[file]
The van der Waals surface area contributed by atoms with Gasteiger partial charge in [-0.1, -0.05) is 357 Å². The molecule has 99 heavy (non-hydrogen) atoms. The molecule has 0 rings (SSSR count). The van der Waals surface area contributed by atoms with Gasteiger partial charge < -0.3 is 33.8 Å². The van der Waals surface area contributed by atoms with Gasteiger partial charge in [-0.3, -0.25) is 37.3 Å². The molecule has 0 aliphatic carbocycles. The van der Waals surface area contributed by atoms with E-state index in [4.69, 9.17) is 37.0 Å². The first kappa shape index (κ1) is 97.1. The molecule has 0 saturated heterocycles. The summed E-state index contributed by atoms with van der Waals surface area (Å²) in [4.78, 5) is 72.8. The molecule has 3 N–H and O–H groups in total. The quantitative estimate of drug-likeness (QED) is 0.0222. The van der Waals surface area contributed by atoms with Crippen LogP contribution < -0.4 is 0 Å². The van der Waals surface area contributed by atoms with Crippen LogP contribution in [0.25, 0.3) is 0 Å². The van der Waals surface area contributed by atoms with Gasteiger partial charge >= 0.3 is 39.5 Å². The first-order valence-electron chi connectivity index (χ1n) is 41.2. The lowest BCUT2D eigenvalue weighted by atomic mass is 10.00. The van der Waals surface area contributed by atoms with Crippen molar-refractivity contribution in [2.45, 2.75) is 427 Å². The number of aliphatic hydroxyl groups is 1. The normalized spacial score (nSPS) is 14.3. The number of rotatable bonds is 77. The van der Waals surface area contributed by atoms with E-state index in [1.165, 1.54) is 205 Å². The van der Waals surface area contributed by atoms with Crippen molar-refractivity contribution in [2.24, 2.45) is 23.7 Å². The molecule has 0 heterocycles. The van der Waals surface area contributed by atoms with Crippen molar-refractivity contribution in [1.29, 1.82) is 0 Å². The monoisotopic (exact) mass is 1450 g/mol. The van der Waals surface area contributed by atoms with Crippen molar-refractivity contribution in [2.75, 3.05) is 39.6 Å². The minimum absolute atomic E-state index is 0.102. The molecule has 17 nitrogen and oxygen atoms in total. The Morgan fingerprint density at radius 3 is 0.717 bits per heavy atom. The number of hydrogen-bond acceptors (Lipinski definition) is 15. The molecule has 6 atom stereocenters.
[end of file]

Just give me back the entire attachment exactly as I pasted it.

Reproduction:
The van der Waals surface area contributed by atoms with Gasteiger partial charge in [-0.1, -0.05) is 357 Å². The molecule has 99 heavy (non-hydrogen) atoms. The molecule has 0 rings (SSSR count). The van der Waals surface area contributed by atoms with Gasteiger partial charge < -0.3 is 33.8 Å². The van der Waals surface area contributed by atoms with Gasteiger partial charge in [-0.3, -0.25) is 37.3 Å². The molecule has 0 aliphatic carbocycles. The van der Waals surface area contributed by atoms with E-state index in [4.69, 9.17) is 37.0 Å². The first kappa shape index (κ1) is 97.1. The molecule has 0 saturated heterocycles. The summed E-state index contributed by atoms with van der Waals surface area (Å²) in [4.78, 5) is 72.8. The molecule has 3 N–H and O–H groups in total. The quantitative estimate of drug-likeness (QED) is 0.0222. The van der Waals surface area contributed by atoms with Crippen LogP contribution < -0.4 is 0 Å². The van der Waals surface area contributed by atoms with Crippen LogP contribution in [0.25, 0.3) is 0 Å². The van der Waals surface area contributed by atoms with Gasteiger partial charge >= 0.3 is 39.5 Å². The first-order valence-electron chi connectivity index (χ1n) is 41.2. The lowest BCUT2D eigenvalue weighted by atomic mass is 10.00. The van der Waals surface area contributed by atoms with Crippen molar-refractivity contribution in [2.45, 2.75) is 427 Å². The number of aliphatic hydroxyl groups is 1. The normalized spacial score (nSPS) is 14.3. The number of rotatable bonds is 77. The van der Waals surface area contributed by atoms with E-state index in [1.165, 1.54) is 205 Å². The van der Waals surface area contributed by atoms with Crippen molar-refractivity contribution in [2.24, 2.45) is 23.7 Å². The molecule has 0 heterocycles. The van der Waals surface area contributed by atoms with Crippen molar-refractivity contribution in [1.29, 1.82) is 0 Å². The monoisotopic (exact) mass is 1450 g/mol. The van der Waals surface area contributed by atoms with Crippen molar-refractivity contribution in [2.75, 3.05) is 39.6 Å². The minimum absolute atomic E-state index is 0.102. The molecule has 17 nitrogen and oxygen atoms in total. The Morgan fingerprint density at radius 3 is 0.717 bits per heavy atom. The number of hydrogen-bond acceptors (Lipinski definition) is 15. The molecule has 6 atom stereocenters.